- I’m extremely sceptical, but it is worth a try. — Image
- Pijama party — Image
The Golden Key: And Other Fairy Tales from the Brothers Grimm by Philip Pullman collects three tales that presumably didn’t make the cut into Fairy Tales from the Brothers Grimm: A New English Version. It’s a bit like an outtakes reel, especially since in the introductory material Pullman seems to be shitting on these stories a strange amount. I started to wonder if this was something he was forced into doing, that he didn’t want to do, like Kurosawa being forced by his studio to do Sanjuro as a sequel to Yojimbo (so he went off the reservation, and subverted expectation).
I wasn’t familiar with these stories so they were new to me. Anyhow, they aren’t all that bad. There’s some good moments. It’s short.
I made 10 highlights.
Alighting on His Shoulders: Ten Tales From Sideways Worlds by T Thorn Coyle is a collection that hits so many different genre buttons it makes its own meta music. There’s a wide variety on offer here and within the ten stories there’s a lot of different things to like. For example, there’s a couple that reminded me of Charles de Lint‘s Newford sequence, there was an angels on earth Supernatural / The Prophecy offering, there was a modern gothic fairy tale feeling in another like The Night Circus or The Devil’s Carnival and maybe a little bit of Killer Klowns from Outer Space for me, and more. Each of the ten stories collected in this brief volume hits some grand genre button for me, and the whole feels far more engaging and fully realized than the short length of the volume would suggest.
Although I’ve long been familiar with T Thorn Coyle from her works on more occult subject matters, and have, to be clear, met her in person several times and so on; this was my first encounter with her fiction. I can honestly say that I’m definitely a fan, and can highly recommend this collection on its own merits.
Also, in passing, I wanted to mention that the work on the ebook formatting and production was extremely well-done, enough better than many and most that I noted it.
I made 22 highlights.
The fictional author Henry Abner is described as “the pen name of hard-boiled fiction author Henry Abner Sturdivant” who “had a long career in law enforcement, and served as the chief of police of Washington, Georgia from 1921 until his death in July of 1935”. When I looked there were no authoritative external references anywhere other than a Wikipedia page presented with a straight face for Henry Abner. I pretty much convinced myself that Henry Abner is as much a literary fiction as “his” works. Turns out now that Wikipedia page has since been deleted and there’s a talk page about Henry Abner’s page as hoax. Guess the actual author also created a gallery of shopped images which I didn’t find when I was looking, until now. But, you know, well played, I suppose: a little bit of promotional fun.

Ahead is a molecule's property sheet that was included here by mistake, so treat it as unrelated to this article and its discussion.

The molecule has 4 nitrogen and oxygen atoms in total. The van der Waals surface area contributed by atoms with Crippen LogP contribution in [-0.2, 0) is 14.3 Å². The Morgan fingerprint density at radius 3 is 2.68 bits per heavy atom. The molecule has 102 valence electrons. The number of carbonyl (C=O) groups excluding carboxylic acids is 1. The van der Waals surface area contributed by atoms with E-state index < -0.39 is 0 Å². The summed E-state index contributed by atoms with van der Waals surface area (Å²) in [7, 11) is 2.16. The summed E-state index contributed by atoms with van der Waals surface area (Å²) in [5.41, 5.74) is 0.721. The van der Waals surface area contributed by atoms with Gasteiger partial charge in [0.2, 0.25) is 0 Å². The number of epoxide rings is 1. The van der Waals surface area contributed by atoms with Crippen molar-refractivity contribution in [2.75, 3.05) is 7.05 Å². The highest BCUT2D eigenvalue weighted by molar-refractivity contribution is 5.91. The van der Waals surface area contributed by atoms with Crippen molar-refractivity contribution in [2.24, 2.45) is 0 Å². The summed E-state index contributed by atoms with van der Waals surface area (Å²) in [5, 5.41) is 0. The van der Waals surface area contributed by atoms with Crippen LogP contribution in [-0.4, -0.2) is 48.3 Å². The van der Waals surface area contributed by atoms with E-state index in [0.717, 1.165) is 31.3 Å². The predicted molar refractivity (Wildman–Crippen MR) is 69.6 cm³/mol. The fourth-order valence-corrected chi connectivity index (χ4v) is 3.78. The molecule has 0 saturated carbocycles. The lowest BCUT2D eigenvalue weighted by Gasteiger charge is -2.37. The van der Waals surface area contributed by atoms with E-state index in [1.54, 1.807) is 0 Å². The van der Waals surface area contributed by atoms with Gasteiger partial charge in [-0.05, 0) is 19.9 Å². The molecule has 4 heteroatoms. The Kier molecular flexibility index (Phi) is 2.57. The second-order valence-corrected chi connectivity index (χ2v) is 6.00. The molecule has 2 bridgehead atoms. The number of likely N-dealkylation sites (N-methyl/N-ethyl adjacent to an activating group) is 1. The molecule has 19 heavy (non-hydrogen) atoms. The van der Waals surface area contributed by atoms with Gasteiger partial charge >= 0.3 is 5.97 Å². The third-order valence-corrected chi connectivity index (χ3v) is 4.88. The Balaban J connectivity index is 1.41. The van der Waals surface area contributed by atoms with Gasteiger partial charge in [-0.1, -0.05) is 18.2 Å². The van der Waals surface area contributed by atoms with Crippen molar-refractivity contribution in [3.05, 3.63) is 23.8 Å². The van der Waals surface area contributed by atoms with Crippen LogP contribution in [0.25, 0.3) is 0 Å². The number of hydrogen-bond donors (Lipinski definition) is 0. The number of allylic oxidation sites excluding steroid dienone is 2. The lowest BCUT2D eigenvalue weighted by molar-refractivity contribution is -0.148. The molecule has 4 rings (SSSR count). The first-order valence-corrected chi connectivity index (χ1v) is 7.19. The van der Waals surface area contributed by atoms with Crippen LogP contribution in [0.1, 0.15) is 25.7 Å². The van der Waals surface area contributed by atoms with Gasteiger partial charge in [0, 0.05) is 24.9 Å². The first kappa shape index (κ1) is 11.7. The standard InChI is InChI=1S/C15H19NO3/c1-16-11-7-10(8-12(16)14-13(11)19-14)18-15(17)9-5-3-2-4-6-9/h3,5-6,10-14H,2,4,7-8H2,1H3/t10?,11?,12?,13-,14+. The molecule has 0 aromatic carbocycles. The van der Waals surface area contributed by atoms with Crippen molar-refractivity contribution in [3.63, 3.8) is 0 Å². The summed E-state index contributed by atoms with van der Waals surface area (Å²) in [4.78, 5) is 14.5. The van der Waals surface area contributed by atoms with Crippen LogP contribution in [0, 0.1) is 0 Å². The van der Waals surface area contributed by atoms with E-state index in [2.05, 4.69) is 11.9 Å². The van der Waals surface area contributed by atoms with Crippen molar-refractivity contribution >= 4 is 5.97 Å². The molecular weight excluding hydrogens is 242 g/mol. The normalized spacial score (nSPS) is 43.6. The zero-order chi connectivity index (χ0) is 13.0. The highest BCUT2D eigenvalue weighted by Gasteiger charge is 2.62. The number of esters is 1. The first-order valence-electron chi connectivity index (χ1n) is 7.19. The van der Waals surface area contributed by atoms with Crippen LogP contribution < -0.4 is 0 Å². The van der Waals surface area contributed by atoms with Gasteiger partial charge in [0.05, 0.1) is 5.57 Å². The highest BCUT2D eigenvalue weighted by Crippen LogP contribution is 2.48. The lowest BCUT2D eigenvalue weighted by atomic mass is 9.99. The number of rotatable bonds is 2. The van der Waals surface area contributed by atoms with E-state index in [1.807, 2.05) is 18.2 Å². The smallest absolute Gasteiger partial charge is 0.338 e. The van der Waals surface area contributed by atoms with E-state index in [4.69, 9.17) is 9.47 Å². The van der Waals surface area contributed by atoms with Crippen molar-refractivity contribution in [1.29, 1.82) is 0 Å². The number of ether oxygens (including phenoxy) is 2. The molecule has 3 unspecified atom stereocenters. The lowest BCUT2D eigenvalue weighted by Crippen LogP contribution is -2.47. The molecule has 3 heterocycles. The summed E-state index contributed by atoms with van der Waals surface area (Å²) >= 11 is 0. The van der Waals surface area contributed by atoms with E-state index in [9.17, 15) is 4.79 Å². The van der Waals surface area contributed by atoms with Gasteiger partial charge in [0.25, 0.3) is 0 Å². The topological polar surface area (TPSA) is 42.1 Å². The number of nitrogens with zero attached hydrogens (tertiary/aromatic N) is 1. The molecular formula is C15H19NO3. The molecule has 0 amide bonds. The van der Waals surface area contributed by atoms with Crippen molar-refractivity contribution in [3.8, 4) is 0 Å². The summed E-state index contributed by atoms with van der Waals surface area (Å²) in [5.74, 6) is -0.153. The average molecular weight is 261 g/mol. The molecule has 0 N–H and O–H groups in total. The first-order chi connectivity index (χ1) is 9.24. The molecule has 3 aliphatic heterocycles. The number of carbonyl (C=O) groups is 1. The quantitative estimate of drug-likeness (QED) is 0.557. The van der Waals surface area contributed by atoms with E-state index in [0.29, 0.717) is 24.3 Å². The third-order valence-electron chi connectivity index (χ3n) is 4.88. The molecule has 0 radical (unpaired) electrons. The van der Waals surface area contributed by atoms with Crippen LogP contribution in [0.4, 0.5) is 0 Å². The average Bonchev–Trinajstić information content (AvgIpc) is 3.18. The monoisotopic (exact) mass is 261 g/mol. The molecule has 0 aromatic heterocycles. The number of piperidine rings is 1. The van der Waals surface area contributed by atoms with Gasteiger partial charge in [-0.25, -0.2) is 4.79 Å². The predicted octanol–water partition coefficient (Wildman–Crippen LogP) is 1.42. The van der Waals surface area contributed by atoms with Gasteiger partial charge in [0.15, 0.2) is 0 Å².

This book is first in the Tales from the Goddamned Lonely Universe series, for which there is another volume. There’s a third volume which is the first in The Goddamned Lonely Universe Saga, apparently a different series. Nothing new in either sequence has been released in the interim between my read and this review, and there doesn’t appear to be any discussion of other volumes on the JanosCorp website, so maybe that’s all we get, but if this collection is any indication of the others that’d be a shame, especially as it seems like there were plans for more.
RIDE is a collection of stories held together by the presence in them of a particular robotic taxi. I found a feeling of familiar fictional future here. The taxi reminds me of the one driven by Korben Dallas in The Fifth Element, and the neo-noir setting seems quite similar to the gritty, grungy future New York in that film. My mind also included Harry Canyon’s taxi story from Heavy Metal. There’s interstitials between each story with in-world ads, which adds a kind of Verhoeven touch, that for me included by indirect reference the feeling of Robocop‘s Detroit. The stories don’t feel dated; since, you know, they aren’t actually old that makes sense. It’s a fun and interesting collection for fans of the genre to dig in, and suggests a lot of promise for the other “Henry Abner” books, which I’ve already added to my to-read stack.
I made 4 highlights, but, hey, it’s short!
DO NOT FORSAKE ME OH MY DARLING